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How Do You Speed Up Economists?

Like many other journals in economics and other disciplines, the Economic Journal, the main scholarly organ of the Royal Economic Society, has paid referees (judges of submitted scholarly papers) for prompt reports (e.g., the American Economic Review offers $100 for a prompt report).
The purpose of this is to provide an incentive to get the job done quickly. I have long felt that the policy has only a marginal effect, and have even demonstrated that my supposition is correct. The main effect of the AER‘s incentive was to induce those who would have just missed the deadline for claiming the reward to get the job done a few weeks earlier. The really delinquent referees were unaffected.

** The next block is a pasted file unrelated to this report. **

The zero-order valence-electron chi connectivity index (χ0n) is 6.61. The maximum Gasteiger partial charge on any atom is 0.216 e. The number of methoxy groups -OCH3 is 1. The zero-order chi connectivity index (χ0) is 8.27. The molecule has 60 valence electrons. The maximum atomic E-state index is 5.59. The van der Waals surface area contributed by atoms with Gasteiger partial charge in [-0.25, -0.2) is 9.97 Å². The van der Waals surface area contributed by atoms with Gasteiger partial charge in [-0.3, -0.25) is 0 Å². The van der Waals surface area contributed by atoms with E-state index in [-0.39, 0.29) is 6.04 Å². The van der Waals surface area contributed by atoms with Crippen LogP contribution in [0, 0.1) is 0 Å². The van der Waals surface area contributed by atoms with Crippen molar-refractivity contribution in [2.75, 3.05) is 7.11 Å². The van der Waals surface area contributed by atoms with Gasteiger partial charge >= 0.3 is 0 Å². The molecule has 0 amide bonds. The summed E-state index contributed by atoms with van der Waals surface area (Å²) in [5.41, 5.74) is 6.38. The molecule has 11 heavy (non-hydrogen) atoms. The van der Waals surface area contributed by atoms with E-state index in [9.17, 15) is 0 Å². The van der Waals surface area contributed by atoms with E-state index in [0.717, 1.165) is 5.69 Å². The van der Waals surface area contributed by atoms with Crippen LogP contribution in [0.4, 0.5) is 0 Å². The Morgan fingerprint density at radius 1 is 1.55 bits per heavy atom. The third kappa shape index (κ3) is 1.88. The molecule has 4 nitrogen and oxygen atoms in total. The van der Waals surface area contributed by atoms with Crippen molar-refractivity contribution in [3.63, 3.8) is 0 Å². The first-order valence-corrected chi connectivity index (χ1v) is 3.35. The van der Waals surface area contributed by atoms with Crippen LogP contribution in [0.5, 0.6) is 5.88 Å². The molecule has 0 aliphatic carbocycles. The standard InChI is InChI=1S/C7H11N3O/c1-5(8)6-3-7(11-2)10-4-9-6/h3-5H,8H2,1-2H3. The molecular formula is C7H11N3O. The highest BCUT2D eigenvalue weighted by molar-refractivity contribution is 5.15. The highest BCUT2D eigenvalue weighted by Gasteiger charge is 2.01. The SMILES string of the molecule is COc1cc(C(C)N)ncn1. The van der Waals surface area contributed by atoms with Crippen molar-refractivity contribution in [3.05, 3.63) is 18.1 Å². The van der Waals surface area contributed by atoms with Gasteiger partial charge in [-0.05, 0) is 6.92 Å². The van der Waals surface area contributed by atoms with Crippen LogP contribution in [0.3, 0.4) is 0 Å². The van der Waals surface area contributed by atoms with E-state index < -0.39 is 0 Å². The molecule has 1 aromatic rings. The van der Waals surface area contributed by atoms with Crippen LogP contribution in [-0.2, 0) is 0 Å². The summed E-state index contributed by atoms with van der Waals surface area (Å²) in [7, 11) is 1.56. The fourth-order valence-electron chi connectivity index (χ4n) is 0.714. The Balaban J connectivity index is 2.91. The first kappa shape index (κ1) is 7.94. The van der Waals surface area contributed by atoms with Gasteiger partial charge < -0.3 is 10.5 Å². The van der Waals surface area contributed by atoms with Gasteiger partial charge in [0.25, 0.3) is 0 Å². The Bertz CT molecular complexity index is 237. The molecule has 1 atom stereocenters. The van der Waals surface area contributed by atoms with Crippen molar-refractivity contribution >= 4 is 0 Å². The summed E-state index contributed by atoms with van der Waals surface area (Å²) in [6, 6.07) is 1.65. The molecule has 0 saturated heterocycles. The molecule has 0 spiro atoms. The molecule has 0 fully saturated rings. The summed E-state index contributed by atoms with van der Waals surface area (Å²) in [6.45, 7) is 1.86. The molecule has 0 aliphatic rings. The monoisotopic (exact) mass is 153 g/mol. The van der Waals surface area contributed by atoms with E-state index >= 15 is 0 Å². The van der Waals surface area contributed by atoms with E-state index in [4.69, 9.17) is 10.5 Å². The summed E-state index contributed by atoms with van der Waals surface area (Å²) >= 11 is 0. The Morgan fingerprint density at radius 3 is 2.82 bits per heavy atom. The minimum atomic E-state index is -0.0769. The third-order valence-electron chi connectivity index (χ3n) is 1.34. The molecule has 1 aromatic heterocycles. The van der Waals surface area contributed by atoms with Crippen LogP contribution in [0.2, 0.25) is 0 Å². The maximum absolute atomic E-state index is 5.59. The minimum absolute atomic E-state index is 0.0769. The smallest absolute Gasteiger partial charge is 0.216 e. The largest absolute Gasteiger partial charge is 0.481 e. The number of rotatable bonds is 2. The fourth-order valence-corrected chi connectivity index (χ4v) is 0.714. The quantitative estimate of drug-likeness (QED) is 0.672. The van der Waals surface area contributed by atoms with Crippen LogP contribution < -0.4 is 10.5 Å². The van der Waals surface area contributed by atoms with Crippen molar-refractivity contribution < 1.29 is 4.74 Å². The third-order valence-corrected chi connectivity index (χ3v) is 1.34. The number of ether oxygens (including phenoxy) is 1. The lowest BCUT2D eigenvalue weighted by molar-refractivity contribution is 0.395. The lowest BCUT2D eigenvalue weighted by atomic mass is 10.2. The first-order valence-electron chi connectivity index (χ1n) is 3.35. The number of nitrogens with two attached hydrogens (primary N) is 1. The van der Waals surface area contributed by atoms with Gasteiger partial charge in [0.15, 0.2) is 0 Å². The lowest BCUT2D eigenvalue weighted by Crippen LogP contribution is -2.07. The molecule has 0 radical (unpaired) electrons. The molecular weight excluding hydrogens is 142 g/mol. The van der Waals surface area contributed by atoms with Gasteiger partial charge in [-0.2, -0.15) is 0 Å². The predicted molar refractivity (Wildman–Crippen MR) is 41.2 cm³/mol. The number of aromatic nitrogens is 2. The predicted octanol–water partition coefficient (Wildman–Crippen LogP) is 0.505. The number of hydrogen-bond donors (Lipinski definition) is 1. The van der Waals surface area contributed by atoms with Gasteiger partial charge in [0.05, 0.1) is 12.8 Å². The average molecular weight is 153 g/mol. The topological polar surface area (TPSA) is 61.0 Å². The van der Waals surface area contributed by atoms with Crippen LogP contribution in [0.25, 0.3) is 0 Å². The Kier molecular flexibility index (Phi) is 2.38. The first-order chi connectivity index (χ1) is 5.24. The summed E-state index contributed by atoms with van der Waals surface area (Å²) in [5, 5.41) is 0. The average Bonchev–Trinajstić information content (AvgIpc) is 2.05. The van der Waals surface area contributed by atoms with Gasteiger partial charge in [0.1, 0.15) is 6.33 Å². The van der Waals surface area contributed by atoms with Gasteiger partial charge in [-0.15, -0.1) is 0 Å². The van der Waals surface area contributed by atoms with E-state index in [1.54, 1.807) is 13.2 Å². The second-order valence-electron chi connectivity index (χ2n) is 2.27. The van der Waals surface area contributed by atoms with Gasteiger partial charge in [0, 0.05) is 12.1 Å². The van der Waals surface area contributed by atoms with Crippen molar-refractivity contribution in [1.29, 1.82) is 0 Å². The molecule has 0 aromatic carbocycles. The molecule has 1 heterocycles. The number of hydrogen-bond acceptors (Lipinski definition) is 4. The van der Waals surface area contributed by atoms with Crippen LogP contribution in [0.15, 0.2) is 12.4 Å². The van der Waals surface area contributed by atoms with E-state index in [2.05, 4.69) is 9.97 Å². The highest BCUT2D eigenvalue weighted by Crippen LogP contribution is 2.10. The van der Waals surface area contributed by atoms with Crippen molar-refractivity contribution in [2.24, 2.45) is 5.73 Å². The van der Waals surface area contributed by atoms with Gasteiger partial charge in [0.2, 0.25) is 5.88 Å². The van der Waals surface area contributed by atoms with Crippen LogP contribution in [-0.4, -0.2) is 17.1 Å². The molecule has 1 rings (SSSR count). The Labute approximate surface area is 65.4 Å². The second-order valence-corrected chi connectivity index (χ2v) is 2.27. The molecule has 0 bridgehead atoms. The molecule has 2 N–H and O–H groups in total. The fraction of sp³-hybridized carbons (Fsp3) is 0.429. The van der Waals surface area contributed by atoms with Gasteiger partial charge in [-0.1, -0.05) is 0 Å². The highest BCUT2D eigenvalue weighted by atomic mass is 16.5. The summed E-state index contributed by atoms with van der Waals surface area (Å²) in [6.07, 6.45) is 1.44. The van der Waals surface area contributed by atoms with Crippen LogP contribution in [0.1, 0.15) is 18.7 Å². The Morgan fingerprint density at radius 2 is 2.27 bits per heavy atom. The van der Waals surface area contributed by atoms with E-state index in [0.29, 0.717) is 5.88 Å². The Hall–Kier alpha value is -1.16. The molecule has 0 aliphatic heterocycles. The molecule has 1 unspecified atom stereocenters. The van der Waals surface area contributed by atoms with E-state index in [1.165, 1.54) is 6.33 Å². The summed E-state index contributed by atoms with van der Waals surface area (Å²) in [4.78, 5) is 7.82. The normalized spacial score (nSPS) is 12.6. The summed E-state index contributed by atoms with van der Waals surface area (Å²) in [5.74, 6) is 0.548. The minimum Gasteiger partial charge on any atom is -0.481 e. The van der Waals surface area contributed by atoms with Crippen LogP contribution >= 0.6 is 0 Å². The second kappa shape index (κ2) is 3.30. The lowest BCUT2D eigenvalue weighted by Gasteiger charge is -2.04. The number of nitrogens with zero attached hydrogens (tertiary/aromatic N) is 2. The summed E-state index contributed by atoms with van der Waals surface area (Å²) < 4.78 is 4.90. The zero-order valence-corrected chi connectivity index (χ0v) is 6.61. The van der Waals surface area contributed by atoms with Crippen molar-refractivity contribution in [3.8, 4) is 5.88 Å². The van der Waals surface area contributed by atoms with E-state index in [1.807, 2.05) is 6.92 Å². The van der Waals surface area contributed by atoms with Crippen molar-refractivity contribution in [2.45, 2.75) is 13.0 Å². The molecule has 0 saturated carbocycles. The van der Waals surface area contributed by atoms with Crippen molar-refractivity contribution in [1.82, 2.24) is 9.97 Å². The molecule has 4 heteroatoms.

Perhaps in recognition of the problems with small rewards, the EJ has abolished them and will instead be offering 10 prizes of £500 each year for the best referee reports. Whether this will work depends on how capable economists are at getting their acts together to win what is a fairly small prize (at least to most people in this well-paid profession), and on their degree of risk aversion toward this very risky gamble. Given past evidence, I would be happy to bet that this new incentive does very little to speed up the editorial process.